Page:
New scam alert: Caller pretends to be from your bank, asks for OTP to authenticate account

SINGAPORE – She received a call from what appeared to be her bank. So when she was asked to provide her one-time password (OTP) to “authenticate” her account, she did not suspect anything.

But when she realised she had been scammed, it was too late – unauthorised transactions had already been made.

Using the example above, the police on Thursday (Feb 21) warned of a new scam targeting bank customers here.

A person impersonating bank staff would call, using a spoofed phone number resembling the bank’s personal banking hotline.

Police advised members of the public to be wary of unsolicited calls from such individuals, noting that scammers can use technology to mask their actual phone number and display the bank’s instead.

It also advised against disclosing personal details such as OTPs or account username and passwords to anyone over phone, e-mail or texts.

“If you receive a suspicious call purportedly from your bank, hang up and call the hotline published on the bank’s website to verify the authenticity of the request,” the police said, adding that one should not call the number provided by the suspicious caller.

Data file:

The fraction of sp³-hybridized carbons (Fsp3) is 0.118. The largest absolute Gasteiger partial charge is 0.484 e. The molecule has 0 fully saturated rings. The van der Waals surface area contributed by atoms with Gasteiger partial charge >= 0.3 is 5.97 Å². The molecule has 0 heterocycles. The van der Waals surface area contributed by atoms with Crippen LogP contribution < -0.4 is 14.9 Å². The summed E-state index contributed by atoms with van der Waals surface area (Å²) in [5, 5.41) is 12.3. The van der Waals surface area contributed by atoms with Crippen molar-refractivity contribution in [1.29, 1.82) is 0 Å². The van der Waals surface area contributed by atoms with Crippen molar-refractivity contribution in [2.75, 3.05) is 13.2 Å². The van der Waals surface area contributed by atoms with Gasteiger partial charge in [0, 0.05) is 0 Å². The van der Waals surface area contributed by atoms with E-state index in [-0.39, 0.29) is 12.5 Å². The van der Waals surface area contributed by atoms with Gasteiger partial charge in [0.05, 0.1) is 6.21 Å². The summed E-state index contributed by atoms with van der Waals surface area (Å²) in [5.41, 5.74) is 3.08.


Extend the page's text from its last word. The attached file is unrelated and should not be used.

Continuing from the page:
“Do not respond to digital token authentication requests via phone calls if you did not initiate any Internet banking transaction. Do not authorise any suspicious authentication request,” it said in its statement.

In the past, scammers often attempted to trick bank customers via SMS.

Last month, The Straits Times said there had been a resurgence of phishing SMSes targeting DBS and POSB customers, with more than 90 reports since September last year.

The text messages would provide fraudulent links or ask for personal details to “unlock” victims’ bank accounts.

Similar scams were also reported in November and October last year.

Apart from banks, the Ministry of Finance warned in October last year of fake SMSes on the SG Bonus purportedly sent by the Government.

Singapore Airlines also warned last month of phishing text messages promising free plane tickets from websites masquerading as its own.

The public can call the anti-scam helpline on 1800-722-6688 or visit for scam-related advice.

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